The death penalty has long been a controversial issue in the United States. Although some argue that the death penalty should not be legal, there are many who support it. The death penalty should be legal due its moral provision of justice, lower expense compared to life in prison and its deterrence of murder.
The death penalty, contrary to some opinions, is morally okay. The death penalty is kept only for the most horrible crimes. Sentencing criminals who have done terrible acts to prison is disproportionate to the crime and is a disservice to those the malefactor has harmed. Additionally, the death penalty prevents the lawbreakers from hurting anyone else; many people sentenced to life in prison are released for good behavior. Furthermore, a majority of Americans support the death penalty. According to Gallup, 60% of Americans are in favor of conviction for death penalty for murder.
Opponents of the death penalty say it is morally wrong to take the life of an individual, no matter what they did. However, does a terrible crime not deserve justice? A lesser crime, such as robbery, rightly gains an individual years in prison. Should the taking of a life, or lives, be brought down to a similar level? Additionally, those who say that a “life in prison” is a worse punishment than the death penalty fail to see that many criminals get released early. In California alone, over 1,300 “lifers” were released from prison in 2011-2013. Instead of fully paying for their crime, they ultimately received a far lesser punishment.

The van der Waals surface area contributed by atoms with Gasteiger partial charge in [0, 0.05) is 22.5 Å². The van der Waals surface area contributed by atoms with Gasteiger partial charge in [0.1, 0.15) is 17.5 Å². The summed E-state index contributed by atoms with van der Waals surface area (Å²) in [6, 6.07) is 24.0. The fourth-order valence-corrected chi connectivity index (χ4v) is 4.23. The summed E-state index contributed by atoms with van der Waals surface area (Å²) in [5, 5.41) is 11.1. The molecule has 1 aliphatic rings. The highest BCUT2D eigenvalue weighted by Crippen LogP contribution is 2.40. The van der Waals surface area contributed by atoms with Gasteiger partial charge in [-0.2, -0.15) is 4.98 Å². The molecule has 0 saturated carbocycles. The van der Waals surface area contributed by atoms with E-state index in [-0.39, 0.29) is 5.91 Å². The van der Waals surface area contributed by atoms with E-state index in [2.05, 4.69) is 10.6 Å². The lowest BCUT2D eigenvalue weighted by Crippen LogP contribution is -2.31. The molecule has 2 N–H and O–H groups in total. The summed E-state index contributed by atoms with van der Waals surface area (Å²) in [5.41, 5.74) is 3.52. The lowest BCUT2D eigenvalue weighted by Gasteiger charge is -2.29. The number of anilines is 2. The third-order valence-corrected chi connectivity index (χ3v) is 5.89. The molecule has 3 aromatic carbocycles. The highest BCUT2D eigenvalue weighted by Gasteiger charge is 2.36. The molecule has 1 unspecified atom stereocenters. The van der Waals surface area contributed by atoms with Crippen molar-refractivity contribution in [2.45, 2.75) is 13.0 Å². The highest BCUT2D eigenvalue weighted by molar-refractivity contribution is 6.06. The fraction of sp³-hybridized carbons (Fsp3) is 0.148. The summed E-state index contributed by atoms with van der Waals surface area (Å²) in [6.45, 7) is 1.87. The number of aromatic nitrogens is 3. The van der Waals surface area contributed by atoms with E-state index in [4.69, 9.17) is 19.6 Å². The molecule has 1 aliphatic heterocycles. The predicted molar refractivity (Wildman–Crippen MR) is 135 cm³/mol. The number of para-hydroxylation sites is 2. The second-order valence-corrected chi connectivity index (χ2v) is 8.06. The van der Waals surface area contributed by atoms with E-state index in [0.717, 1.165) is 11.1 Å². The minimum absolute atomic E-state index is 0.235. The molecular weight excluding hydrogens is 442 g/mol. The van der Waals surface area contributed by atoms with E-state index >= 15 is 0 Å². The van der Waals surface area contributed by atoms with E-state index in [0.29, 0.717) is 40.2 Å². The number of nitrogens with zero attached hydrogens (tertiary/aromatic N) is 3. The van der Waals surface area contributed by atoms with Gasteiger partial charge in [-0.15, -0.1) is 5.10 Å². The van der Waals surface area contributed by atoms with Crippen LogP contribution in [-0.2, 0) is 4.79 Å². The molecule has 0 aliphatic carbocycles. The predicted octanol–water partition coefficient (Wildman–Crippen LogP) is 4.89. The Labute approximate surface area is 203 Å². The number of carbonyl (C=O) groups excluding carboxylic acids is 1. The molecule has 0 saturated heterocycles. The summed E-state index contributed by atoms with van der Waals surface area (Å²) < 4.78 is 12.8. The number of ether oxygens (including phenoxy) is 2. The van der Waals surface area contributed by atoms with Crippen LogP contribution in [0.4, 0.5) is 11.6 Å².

Many opponents of the death penalty also argue that the death penalty costs more than a life in prison. However, most of the cost of the death penalty comes from the years of appeals, dragging on the case and costing a ton of money. By reforming the system of appeals, the cost of the death penalty would dramatically drop. Besides, according to the organization Justice for All, sentencing someone to life without parole costs around $1.2-$3.6 million more than sentencing someone to the death penalty. The death penalty is cheaper than sentencing someone to a life in prison.
The death penalty has long been a useful deterrent to committing crimes. Since so many criminals are released from life sentences early, many crimes that would not be committed are committed because there is no fear of death as a punishment. A study by Pepperdine University found that for every death penalty execution carried out, there are 74 less murders the next year. The study also states that as executions increase, murder rates drop, and when executions decrease, murder rates rise. A different study at Emory University also concluded that “executions deter murders and murder rates increase substantially during moratoriums (declines).” Furthermore, according to late Professor Ernest Van Den Haag, PhD, Fordham University, “ People fear nothing more than death. Therefore, nothing will deter a criminal more than the fear of death…Wherefore, life in prison is less feared.” It is clear that the death penalty is an effective deterrent to crimes, especially murder.
Clearly, the death penalty is useful and should be kept. Death penalty provides justice for those who have committed terrible crimes. It it is cheaper than life in prison. Furthermore, it is morally acceptable to bring justice to those who deserve punishment for their terrible crimes. Finally, the death penalty provides an effective deterrent, and executions correspond with drops in murder rates.
By: Lucas Gemmer